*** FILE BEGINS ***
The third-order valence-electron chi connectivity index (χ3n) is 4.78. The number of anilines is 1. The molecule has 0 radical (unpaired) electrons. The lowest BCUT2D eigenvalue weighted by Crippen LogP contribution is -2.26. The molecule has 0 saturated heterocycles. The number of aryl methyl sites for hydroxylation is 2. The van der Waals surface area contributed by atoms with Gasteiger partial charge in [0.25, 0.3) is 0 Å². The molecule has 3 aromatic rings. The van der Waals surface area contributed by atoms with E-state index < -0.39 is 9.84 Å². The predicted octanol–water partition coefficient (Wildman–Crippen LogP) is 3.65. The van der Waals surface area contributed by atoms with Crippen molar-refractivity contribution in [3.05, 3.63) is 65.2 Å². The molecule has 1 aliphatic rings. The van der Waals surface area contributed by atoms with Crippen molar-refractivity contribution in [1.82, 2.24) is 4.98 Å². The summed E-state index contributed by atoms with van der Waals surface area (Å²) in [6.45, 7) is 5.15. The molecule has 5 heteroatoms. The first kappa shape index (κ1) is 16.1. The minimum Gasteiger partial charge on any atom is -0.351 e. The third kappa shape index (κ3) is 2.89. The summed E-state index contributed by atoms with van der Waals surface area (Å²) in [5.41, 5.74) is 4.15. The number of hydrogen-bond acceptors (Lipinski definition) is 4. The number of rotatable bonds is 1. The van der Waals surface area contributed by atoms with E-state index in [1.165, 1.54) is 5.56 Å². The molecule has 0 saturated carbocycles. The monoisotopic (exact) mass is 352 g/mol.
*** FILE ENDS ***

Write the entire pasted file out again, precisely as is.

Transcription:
The third-order valence-electron chi connectivity index (χ3n) is 4.78. The number of anilines is 1. The molecule has 0 radical (unpaired) electrons. The lowest BCUT2D eigenvalue weighted by Crippen LogP contribution is -2.26. The molecule has 0 saturated heterocycles. The number of aryl methyl sites for hydroxylation is 2. The van der Waals surface area contributed by atoms with Gasteiger partial charge in [0.25, 0.3) is 0 Å². The molecule has 3 aromatic rings. The van der Waals surface area contributed by atoms with E-state index < -0.39 is 9.84 Å². The predicted octanol–water partition coefficient (Wildman–Crippen LogP) is 3.65. The van der Waals surface area contributed by atoms with Crippen molar-refractivity contribution in [3.05, 3.63) is 65.2 Å². The molecule has 1 aliphatic rings. The van der Waals surface area contributed by atoms with Crippen molar-refractivity contribution in [1.82, 2.24) is 4.98 Å². The summed E-state index contributed by atoms with van der Waals surface area (Å²) in [6.45, 7) is 5.15. The molecule has 5 heteroatoms. The first kappa shape index (κ1) is 16.1. The minimum Gasteiger partial charge on any atom is -0.351 e. The third kappa shape index (κ3) is 2.89. The summed E-state index contributed by atoms with van der Waals surface area (Å²) in [5.41, 5.74) is 4.15. The number of hydrogen-bond acceptors (Lipinski definition) is 4. The number of rotatable bonds is 1. The van der Waals surface area contributed by atoms with E-state index in [1.165, 1.54) is 5.56 Å². The molecule has 0 saturated carbocycles. The monoisotopic (exact) mass is 352 g/mol.